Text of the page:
Number two is privacy and technology. We are witnessing a significant increase in class action lawsuits aimed at hospitals, businesses and industries allegedly disclosing personal information. The plaintiffs’ bar has become very creative citing statutes that were not meant to address this scenario, but have filed many lawsuits, nonetheless. This may be resolved in the court system, but I see some legislative fixes on the horizon and I would expect that various industry groups will get together to insist the legislature take action on this.
Session will be in January 2024, with committee meetings starting in September, so we are already working with clients to determine what help they need legislatively with our impressive Government Relations team in our Tallahassee office. We are coordinating with our clients to figure out what’s important to them and how recent legislative fixes have worked for them. We’ll continue to work closely with them to help them achieve their goals.
What are some significant challenges the legal industry is tackling right now?
There is a lot of diversity in the industries around Tampa. Our firm seeks to ensure we have the talent and associated skills to support that growth and the new industries moving into town. Our big challenge will be finding all that talent to serve this boom we are experiencing in the Tampa Bay area.
Is there a significant backlog in the courts since the pandemic?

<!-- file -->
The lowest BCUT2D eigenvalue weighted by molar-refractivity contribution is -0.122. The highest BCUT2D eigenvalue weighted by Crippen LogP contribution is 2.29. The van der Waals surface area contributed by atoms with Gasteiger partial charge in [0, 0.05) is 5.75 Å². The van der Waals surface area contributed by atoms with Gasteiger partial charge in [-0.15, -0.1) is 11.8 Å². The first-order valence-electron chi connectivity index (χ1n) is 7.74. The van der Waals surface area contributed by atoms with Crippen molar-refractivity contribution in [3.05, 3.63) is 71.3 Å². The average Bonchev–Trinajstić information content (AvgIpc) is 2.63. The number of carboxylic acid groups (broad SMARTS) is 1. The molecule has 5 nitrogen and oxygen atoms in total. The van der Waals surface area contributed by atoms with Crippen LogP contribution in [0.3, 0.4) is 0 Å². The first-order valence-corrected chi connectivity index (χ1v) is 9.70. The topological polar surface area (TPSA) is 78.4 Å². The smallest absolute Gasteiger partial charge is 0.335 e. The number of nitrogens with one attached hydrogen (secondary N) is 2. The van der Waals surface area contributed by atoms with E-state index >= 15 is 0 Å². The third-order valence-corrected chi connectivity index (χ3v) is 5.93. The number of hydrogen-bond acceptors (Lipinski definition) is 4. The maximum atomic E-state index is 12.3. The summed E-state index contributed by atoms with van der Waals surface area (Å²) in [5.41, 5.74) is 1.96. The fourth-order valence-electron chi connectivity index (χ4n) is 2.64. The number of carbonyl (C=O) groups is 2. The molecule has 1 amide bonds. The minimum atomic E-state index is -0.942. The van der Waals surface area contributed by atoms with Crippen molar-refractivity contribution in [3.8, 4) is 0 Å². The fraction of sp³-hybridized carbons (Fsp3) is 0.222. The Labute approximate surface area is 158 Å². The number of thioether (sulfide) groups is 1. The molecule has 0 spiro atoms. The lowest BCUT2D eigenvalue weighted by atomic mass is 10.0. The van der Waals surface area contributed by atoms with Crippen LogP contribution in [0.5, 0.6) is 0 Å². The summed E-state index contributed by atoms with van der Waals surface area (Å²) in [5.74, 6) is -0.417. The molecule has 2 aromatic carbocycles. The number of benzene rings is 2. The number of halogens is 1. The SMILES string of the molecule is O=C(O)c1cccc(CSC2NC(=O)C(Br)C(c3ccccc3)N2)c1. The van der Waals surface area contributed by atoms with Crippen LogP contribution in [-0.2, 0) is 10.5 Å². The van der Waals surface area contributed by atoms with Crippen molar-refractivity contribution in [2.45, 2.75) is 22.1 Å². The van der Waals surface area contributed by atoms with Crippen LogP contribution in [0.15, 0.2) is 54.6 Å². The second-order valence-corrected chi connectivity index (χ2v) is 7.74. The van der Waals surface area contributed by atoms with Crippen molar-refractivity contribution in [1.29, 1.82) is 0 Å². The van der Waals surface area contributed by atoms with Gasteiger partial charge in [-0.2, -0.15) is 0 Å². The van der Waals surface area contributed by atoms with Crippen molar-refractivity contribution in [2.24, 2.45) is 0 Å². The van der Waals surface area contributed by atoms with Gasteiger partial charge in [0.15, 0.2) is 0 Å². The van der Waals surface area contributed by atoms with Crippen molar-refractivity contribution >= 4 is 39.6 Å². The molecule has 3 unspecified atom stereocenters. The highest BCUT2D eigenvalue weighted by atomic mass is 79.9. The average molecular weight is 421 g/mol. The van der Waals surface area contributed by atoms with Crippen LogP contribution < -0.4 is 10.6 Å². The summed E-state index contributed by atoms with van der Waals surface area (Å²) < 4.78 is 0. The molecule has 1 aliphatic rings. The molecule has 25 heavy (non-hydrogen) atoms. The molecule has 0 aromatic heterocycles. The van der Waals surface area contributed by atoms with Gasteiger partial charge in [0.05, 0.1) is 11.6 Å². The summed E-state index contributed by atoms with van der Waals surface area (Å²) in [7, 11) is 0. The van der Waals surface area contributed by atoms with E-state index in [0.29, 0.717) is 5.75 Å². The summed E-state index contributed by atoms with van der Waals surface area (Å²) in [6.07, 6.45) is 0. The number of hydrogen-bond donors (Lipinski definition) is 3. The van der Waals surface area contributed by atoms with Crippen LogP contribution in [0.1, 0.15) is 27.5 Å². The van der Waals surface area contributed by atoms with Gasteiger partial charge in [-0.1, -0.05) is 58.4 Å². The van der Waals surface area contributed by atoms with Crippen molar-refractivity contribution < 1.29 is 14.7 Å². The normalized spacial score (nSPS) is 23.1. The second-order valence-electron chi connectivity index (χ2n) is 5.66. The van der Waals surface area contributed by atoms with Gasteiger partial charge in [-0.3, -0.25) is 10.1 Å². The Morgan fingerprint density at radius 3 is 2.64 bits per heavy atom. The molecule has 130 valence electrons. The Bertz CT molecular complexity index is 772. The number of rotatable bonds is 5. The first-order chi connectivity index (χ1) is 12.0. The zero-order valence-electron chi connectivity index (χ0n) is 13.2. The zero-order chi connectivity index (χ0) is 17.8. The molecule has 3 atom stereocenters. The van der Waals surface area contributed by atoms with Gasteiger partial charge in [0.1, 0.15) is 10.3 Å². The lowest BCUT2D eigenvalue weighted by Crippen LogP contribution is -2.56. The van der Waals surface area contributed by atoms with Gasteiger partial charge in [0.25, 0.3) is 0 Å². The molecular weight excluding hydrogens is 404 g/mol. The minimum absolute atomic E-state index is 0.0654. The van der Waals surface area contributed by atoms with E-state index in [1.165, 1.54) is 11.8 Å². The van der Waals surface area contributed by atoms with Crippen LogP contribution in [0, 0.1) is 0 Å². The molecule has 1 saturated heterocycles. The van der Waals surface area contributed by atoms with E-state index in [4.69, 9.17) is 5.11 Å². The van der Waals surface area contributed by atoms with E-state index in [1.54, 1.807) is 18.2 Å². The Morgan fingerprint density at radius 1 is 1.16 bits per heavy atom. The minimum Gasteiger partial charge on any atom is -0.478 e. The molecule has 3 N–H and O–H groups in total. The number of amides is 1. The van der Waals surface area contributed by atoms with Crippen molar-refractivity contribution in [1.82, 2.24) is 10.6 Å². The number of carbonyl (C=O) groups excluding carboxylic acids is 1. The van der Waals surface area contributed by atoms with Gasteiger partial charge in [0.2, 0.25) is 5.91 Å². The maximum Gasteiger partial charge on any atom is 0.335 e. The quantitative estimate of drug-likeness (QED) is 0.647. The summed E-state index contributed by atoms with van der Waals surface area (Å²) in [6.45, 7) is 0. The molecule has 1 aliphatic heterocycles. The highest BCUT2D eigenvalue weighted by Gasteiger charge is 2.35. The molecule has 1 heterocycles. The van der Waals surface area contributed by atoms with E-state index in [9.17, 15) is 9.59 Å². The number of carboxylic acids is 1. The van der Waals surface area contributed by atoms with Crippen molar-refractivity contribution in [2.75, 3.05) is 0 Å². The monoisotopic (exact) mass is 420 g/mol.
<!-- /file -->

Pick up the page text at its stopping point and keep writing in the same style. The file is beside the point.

The pandemic caused many issues and the judiciary experienced delays, stoppages, etc., just like every other industry. But the Florida Supreme Court and various task forces have ensured the legal system is moving faster and resolving cases. While I’ve heard of some places where it’s supposedly difficult to obtain a timely hearing date, I’m finding that not to be the case here in Florida. So, lawsuits are moving quickly now because judges want to clear their dockets and provide timely justice.
What is your assessment of Tampa Bay’s overall growth?
It was only five years ago that Tampa Bay was one of Florida’s best kept secrets. As the city grows, both opportunities and problems will increase. For example, we’re balancing increased job opportunities bringing more people to the city with increased prices in the residential rental market. And although we are bringing in new companies and industries with higher paying jobs, we still have to consider how Tampanians can feasibly build and most importantly, sustain a life here. Overall, it is a time of great opportunity, and it has been exciting to be a part of it with our clients in the region.
What is your outlook over the next few years?
It’s rosy. Our firm is in the right city, at the right time, with the right mix of talent. I’m most excited that our firm and office has such a great reputation for collaboration. I’m proud of that because collaboration is one of the greatest recipes for success in the legal field, versus firms where attorneys work in silos. To hear attorneys that I interview tell me that’s our reputation, it really makes my day.